Small and medium scale millers appeal to Gvt over SI 145

Source: Small and medium scale millers appeal to Gvt over SI 145 | The Herald

Small and medium scale millers appeal to Gvt over SI 145

Farirai Machivenyika Senior Reporter
Small to medium scale millers have appealed to Government to reconsider provisions of Statutory Instrument 145 of 2019 which makes the Grain Marketing Board the sole buyer and seller of maize in the country.

Through their association, the Small and Medium Millers Association of Zimbabwe (SMMZ), the grouping said the SI was threatening their viability and causing job losses as they could not afford the approximately $32 000 per tonne that the GMB was selling maize to millers.

In their letter to Finance and Economic Development Minister Mthuli Ncube, SMMZ chairman, Mr Davis Muhambi said most of their members were facing collapse due to the high cost of procuring maize from GMB.

The organisation proposed that Government “subsidise the price of maize (sold to millers) to allow the miller to be in a position to purchase at a reasonable price if Government still wants to continue with S.I 145,” or repeal the SI and open up the maize market to allow private players procure maize from farmers.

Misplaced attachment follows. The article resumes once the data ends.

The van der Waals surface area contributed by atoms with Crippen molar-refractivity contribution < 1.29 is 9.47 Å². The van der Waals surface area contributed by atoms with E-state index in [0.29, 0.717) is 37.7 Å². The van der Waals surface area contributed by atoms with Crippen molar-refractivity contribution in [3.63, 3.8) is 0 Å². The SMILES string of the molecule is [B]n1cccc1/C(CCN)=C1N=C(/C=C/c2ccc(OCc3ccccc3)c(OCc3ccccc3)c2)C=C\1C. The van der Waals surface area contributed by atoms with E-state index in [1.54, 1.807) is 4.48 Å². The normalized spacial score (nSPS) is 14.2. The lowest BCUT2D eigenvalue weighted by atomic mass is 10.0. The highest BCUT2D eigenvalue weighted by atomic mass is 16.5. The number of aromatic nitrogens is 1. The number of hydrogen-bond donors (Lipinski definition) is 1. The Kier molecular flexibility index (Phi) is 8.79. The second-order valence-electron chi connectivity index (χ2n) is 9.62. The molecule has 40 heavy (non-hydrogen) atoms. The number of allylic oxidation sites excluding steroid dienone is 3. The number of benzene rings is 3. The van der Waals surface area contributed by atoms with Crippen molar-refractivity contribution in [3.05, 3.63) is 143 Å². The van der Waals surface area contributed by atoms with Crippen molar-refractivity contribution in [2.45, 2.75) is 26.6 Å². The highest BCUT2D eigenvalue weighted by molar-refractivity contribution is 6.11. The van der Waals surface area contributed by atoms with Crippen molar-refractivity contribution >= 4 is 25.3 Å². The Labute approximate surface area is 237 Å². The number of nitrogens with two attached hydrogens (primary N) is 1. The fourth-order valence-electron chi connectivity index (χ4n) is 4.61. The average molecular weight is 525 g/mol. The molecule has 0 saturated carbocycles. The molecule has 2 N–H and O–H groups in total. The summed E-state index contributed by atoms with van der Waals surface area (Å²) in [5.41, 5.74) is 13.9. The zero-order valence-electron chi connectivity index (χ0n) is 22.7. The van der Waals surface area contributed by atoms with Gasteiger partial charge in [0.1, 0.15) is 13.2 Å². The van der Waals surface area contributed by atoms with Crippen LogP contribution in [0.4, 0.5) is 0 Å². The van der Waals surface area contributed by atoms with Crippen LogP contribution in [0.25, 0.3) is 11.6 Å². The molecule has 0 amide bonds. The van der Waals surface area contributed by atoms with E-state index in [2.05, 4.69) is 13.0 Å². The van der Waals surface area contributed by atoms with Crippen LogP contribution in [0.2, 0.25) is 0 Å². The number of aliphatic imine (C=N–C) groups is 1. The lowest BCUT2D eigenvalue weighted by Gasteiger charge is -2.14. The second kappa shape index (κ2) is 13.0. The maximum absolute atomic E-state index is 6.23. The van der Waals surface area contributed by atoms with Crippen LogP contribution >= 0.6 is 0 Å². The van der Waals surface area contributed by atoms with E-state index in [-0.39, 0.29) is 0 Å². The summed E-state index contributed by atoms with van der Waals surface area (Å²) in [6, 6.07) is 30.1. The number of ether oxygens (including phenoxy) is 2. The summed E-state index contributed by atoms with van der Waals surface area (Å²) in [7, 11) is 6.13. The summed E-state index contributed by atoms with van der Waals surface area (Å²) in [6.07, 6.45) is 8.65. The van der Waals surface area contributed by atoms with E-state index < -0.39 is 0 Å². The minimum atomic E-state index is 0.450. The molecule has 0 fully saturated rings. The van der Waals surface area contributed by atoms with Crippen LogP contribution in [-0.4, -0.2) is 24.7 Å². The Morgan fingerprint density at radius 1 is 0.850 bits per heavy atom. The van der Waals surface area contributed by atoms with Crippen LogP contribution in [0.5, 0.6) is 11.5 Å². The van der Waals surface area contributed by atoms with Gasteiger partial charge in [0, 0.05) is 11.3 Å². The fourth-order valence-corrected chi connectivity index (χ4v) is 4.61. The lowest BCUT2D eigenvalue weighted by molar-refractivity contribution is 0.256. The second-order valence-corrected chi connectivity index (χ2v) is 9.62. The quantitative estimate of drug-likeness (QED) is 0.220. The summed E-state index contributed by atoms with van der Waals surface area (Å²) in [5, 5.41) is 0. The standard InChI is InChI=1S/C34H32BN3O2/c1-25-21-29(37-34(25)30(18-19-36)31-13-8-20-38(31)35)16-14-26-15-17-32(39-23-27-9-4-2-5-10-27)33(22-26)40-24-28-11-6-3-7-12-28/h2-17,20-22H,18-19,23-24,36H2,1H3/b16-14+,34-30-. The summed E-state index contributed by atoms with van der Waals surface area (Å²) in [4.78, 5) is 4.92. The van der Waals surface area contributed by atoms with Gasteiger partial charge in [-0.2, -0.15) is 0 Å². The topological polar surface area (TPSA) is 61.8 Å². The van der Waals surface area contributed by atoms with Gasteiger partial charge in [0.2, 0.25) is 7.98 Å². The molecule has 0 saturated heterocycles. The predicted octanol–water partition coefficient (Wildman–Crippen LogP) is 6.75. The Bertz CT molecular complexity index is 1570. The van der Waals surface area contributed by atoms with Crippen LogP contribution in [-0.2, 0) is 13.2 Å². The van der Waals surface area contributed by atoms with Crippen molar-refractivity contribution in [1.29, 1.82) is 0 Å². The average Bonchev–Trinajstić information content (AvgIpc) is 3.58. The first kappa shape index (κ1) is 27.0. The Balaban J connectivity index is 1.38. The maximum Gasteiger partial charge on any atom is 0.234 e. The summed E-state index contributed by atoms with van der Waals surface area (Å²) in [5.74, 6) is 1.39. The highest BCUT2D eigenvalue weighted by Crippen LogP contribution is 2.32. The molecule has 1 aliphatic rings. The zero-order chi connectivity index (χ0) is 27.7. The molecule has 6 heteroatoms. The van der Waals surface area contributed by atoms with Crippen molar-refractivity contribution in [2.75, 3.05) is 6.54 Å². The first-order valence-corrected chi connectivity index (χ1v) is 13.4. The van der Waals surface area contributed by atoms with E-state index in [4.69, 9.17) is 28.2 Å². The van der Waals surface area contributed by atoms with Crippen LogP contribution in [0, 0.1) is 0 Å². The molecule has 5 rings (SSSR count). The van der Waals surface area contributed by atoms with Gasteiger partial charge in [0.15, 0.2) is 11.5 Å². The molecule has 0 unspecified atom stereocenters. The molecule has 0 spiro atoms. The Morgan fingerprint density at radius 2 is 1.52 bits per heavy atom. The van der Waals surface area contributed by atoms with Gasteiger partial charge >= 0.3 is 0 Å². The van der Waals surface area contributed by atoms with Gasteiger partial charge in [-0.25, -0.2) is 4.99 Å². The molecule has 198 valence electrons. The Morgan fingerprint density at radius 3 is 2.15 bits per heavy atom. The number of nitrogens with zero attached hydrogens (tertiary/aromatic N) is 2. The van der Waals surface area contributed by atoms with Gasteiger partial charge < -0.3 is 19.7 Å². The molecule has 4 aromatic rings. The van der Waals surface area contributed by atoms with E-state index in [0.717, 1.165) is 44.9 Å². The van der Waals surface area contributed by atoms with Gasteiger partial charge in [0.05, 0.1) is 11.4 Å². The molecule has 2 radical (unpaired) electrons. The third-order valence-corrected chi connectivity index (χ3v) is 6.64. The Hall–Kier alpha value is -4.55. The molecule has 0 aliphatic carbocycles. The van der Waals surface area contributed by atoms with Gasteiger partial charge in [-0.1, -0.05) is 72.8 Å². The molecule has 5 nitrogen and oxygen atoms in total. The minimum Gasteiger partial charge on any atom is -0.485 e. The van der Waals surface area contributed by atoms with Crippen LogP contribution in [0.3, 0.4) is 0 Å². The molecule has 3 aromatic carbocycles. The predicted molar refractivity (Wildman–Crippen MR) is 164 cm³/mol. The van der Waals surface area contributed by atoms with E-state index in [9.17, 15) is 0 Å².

SMMZ added that allowing private players to procure maize directly from farmers using their resources would reduce the burden on Treasury which has so far paid nearly $20 billion so far for grain delivered to GMB.

“Fair pricing will be achieved, transferring burden of purchasing maize from Government to the Private Sector and reducing pressure on the fiscus. This will certainly reduce the money supply which is fuelling the parallel market rate and triggering inflation,” Mr Muhambi said
The parastatal has taken delivery of nearly a million tonnes of maize from farmers.

The country produced a bumper harvest of maize and other grains in the 2020-2021 summer-cropping season with projections pointing to another good cropping season this year.

“Repealing of S.I.145 is our preferred option because food security is not compromised by its removal and requires minimal monitoring as market forces come into play. As long as our borders remain shut to export of maize, the harvested grain will ultimately be consumed by the Zimbabwean populace thereby sustaining the objective of food security,” he added.